The silicified bipartite cell walls of diatoms (Bacillariophyceae) are produced in intracellular compartments by precipitation from supersaturated Si(OH)(4) and are then externalized. Fossil evidence of silicification is for marine, probably neritic, centric diatoms from approx. 120 Mya. Regardless of the initial selective significance of silicification, and of other current roles of silicification, the increased density resulting from silicification increases the sinking rate of cells; this can be partly or wholly offset by regulation of the protoplast solute content. Acclimatory and regulatory changes in silicification (relatively slow), and intracellular solute composition (relatively rapid), and intracellular solute composition (relatively rapid) of marine diatoms alter cell density over periods of hours to days. Density changes via changes in resource supply and, probably, parasitism, would move cells into optimal resource supply conditions, and remove parasitized, infective cells from surface populations of uninfected cells. Regulation of sinking rate could have been the first function of external or internal silica if the earliest silicified diatoms were planktonic.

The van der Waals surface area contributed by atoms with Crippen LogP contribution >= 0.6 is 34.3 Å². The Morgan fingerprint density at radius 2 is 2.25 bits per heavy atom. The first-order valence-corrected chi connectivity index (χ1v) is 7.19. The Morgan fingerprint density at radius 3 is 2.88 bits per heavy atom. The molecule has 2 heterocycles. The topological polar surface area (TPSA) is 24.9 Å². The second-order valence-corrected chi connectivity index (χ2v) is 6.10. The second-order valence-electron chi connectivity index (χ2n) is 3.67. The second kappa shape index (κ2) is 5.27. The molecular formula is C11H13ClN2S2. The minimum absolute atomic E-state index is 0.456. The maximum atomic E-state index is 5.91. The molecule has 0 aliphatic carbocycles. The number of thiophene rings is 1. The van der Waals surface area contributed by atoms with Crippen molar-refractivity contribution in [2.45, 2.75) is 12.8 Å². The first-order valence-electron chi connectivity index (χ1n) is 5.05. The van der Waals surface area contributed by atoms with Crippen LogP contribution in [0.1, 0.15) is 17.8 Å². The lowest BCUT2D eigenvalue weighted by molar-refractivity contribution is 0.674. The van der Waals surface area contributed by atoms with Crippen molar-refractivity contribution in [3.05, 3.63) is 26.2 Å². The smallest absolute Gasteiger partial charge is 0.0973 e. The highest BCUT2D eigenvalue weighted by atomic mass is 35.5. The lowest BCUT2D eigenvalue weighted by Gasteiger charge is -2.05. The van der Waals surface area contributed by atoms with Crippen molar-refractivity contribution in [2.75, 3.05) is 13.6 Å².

Raven, J. A., & Waite, A. (2004). The evolution of silicification in diatoms: inescapable sinking and sinking as escape? New Phytologist, 162(1), 45-61. https://doi.org/10.1111/j.1469-8137.2004.01022.x